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Institute of Oral History gives McCall transcripts

Jan. 30, 1997

Jennifer Paschal/ The Baylor LariatFriends look on as Mary McCall, widow of former University president Abner McCall, accepts historic transcripts given in her husband's honor by the Institute of Oral History.

By Tamara Waite and

Lori Lenarduzzi

Lariat Reporters

The University Institute for Oral History presented transcripts of a series of interviews with the late Judge Abner McCall to his widow, Mary McCall, Wednesday afternoon. Rebecca Sharpless, director of the Institute for Oral History, introduced the memoirs at the presentation.

'We are extremely pleased to have this series for the Texas Collection and to present it to the family of Abner McCall,' Sharpless said.

The interviews with the University's 10th president were conducted between 1972 and 1994. They filled 36 hours of tape and 924 pages of text.

Sharpless said the interviews were organized sporadically throughout this 22 year period, with the majority of them conducted after McCall assumed the role of University chancellor in 1981.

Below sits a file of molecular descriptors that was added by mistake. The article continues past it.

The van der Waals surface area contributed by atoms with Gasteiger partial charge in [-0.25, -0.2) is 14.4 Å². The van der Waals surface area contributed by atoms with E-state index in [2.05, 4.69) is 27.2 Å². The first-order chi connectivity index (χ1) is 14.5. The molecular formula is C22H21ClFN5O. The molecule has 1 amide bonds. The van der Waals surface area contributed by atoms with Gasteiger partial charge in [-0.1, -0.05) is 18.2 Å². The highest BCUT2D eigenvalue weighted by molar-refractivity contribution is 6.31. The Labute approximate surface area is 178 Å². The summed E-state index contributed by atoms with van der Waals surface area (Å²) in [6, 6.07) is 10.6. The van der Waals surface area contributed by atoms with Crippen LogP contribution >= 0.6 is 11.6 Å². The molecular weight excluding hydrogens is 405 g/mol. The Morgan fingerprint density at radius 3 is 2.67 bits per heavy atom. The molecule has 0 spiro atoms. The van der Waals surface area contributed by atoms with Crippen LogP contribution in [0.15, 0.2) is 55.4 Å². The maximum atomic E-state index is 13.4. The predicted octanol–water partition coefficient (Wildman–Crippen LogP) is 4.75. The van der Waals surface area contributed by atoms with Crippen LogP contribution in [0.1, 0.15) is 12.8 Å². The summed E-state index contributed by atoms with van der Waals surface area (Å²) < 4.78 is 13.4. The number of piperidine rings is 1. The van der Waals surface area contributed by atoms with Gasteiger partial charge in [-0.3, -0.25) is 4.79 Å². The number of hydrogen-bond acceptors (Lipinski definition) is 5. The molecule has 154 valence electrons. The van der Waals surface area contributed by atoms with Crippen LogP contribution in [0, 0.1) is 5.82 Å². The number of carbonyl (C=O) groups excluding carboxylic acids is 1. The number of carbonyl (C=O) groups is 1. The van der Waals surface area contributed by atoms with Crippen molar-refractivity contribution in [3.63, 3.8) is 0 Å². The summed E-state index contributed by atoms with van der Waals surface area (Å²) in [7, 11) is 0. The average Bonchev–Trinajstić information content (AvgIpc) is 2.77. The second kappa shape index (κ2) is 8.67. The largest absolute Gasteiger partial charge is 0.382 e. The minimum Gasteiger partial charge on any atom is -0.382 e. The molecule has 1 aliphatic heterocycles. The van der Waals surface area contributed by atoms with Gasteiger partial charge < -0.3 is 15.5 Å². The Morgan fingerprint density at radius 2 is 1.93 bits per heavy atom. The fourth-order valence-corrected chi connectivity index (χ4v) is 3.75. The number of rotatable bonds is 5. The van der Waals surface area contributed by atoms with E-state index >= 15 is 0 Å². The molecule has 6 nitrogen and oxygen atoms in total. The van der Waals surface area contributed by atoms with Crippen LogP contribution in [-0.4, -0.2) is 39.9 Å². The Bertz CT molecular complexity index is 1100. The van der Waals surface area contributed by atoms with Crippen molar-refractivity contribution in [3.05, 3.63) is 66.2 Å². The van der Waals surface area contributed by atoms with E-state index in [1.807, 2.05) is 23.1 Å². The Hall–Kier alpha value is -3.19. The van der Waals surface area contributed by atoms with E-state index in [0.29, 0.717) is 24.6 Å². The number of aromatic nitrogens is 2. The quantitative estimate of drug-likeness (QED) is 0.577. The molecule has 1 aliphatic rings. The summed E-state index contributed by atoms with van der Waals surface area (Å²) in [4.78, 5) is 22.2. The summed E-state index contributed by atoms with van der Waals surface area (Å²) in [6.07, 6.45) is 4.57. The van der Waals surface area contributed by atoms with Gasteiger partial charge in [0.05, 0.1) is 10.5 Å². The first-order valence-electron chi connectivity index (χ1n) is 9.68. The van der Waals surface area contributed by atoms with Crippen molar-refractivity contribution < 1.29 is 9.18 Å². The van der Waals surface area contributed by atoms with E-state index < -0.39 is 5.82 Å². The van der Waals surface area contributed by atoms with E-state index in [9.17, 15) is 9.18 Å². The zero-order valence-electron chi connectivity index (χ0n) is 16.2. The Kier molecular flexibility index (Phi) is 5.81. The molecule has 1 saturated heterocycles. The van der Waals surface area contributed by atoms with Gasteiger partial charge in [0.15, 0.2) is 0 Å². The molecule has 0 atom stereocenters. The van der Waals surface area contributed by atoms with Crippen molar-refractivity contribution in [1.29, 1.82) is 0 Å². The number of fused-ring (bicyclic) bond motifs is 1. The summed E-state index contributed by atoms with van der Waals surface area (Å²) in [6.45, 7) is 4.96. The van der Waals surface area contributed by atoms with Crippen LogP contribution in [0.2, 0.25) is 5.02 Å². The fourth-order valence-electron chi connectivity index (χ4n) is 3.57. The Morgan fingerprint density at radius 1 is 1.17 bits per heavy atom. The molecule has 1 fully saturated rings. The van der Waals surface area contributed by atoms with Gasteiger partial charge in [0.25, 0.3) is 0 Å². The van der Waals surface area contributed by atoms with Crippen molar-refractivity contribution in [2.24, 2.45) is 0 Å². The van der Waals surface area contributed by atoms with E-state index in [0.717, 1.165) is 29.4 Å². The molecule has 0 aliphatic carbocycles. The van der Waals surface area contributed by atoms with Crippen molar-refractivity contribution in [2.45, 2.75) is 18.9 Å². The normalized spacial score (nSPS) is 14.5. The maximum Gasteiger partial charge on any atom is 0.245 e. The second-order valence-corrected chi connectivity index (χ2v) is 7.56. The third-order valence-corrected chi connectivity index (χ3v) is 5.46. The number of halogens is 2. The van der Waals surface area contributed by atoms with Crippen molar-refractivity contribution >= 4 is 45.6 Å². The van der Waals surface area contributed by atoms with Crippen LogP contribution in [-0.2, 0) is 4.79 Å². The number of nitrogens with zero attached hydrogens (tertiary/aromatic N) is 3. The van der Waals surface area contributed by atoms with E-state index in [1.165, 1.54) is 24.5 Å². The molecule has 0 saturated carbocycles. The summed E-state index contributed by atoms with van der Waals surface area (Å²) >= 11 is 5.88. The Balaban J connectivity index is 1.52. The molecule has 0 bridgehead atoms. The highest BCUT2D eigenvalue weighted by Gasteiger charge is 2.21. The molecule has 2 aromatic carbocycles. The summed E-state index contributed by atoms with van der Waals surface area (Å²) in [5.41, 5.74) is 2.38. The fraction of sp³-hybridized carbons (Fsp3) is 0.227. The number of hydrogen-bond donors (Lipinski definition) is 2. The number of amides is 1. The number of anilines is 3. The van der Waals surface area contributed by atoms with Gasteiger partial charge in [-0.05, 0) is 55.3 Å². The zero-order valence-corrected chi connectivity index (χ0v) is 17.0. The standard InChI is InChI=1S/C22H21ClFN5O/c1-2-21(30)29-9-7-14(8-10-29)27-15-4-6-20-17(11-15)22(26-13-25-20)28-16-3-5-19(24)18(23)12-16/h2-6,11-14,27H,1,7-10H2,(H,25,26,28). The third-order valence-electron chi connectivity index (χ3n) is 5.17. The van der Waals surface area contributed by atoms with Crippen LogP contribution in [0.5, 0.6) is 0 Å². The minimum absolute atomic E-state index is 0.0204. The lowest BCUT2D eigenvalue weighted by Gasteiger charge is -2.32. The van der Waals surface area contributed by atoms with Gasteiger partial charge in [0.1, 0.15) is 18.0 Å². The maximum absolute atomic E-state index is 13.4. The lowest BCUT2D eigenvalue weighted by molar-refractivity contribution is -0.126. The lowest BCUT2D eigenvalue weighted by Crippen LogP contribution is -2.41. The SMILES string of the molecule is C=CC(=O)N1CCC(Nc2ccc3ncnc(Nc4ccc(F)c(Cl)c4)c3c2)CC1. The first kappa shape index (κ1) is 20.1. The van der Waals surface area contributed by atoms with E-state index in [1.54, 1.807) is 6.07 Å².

The interviews with the University administrator explore a variety of topics related to his personal life and professional duties as the University's president, chancellor and president emeritus.

At the presentation, Dr. Donald Schmeltekopf, University provost and vice president for academic affairs, expressed his appreciation for McCall's accomplishments.

'This series reflects the many years of the public service of Abner McCall,' Schmeltekopf said.

Subjects discussed include McCall's childhood as an orphan living in the Fort Worth Masonic Home, his experiences as a special agent with the FBI, his thoughts on the University football program and various other topics.

'Judge McCall had a marvelous ability to tell stories and had a wonderful memory,'

Sharpless said.

The interviews also include candid discussions with McCall about University-related controversies such as fundamentalist attacks on the University, the resignation of former University theater director Paul Baker and the Playboy magazine controversy in the early 1980s.

The McCall interviews can be found in the reading room of The Texas Collection in Carroll Library.

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